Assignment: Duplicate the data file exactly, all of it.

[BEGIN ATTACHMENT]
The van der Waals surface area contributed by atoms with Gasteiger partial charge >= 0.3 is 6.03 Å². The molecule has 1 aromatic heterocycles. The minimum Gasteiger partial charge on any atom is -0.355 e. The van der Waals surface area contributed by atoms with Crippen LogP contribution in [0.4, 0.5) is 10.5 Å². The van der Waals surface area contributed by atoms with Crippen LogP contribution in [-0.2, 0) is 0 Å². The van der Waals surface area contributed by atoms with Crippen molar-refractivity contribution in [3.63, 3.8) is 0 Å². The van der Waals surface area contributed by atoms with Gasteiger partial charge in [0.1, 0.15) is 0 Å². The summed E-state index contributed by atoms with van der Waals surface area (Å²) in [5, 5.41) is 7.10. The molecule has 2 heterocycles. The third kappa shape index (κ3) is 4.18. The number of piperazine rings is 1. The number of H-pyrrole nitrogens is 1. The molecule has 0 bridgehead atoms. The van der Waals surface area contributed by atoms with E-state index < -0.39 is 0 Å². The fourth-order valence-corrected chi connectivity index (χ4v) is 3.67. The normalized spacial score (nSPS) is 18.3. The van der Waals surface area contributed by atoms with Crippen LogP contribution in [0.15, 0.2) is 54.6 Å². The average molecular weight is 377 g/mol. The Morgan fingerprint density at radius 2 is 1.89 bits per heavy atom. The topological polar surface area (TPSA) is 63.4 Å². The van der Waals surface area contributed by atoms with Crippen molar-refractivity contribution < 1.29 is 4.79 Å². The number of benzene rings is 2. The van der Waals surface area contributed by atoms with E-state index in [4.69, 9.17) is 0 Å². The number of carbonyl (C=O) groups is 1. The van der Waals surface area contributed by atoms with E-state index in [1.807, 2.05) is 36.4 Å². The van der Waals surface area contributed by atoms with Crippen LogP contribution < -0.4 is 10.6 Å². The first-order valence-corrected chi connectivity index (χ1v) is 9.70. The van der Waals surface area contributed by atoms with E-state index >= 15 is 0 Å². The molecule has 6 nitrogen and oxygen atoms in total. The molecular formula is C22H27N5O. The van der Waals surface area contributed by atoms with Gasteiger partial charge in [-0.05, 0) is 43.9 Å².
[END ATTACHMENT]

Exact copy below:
The van der Waals surface area contributed by atoms with Gasteiger partial charge >= 0.3 is 6.03 Å². The molecule has 1 aromatic heterocycles. The minimum Gasteiger partial charge on any atom is -0.355 e. The van der Waals surface area contributed by atoms with Crippen LogP contribution in [0.4, 0.5) is 10.5 Å². The van der Waals surface area contributed by atoms with Crippen LogP contribution in [-0.2, 0) is 0 Å². The van der Waals surface area contributed by atoms with Crippen molar-refractivity contribution in [3.63, 3.8) is 0 Å². The van der Waals surface area contributed by atoms with Gasteiger partial charge in [0.1, 0.15) is 0 Å². The summed E-state index contributed by atoms with van der Waals surface area (Å²) in [5, 5.41) is 7.10. The molecule has 2 heterocycles. The third kappa shape index (κ3) is 4.18. The number of piperazine rings is 1. The number of H-pyrrole nitrogens is 1. The molecule has 0 bridgehead atoms. The van der Waals surface area contributed by atoms with E-state index < -0.39 is 0 Å². The fourth-order valence-corrected chi connectivity index (χ4v) is 3.67. The normalized spacial score (nSPS) is 18.3. The van der Waals surface area contributed by atoms with Crippen LogP contribution in [0.15, 0.2) is 54.6 Å². The average molecular weight is 377 g/mol. The Morgan fingerprint density at radius 2 is 1.89 bits per heavy atom. The topological polar surface area (TPSA) is 63.4 Å². The van der Waals surface area contributed by atoms with Crippen molar-refractivity contribution < 1.29 is 4.79 Å². The number of benzene rings is 2. The van der Waals surface area contributed by atoms with E-state index in [4.69, 9.17) is 0 Å². The number of carbonyl (C=O) groups is 1. The van der Waals surface area contributed by atoms with E-state index in [1.807, 2.05) is 36.4 Å². The van der Waals surface area contributed by atoms with Crippen LogP contribution < -0.4 is 10.6 Å². The first-order valence-corrected chi connectivity index (χ1v) is 9.70. The van der Waals surface area contributed by atoms with E-state index >= 15 is 0 Å². The molecule has 6 nitrogen and oxygen atoms in total. The molecular formula is C22H27N5O. The van der Waals surface area contributed by atoms with Gasteiger partial charge in [-0.05, 0) is 43.9 Å².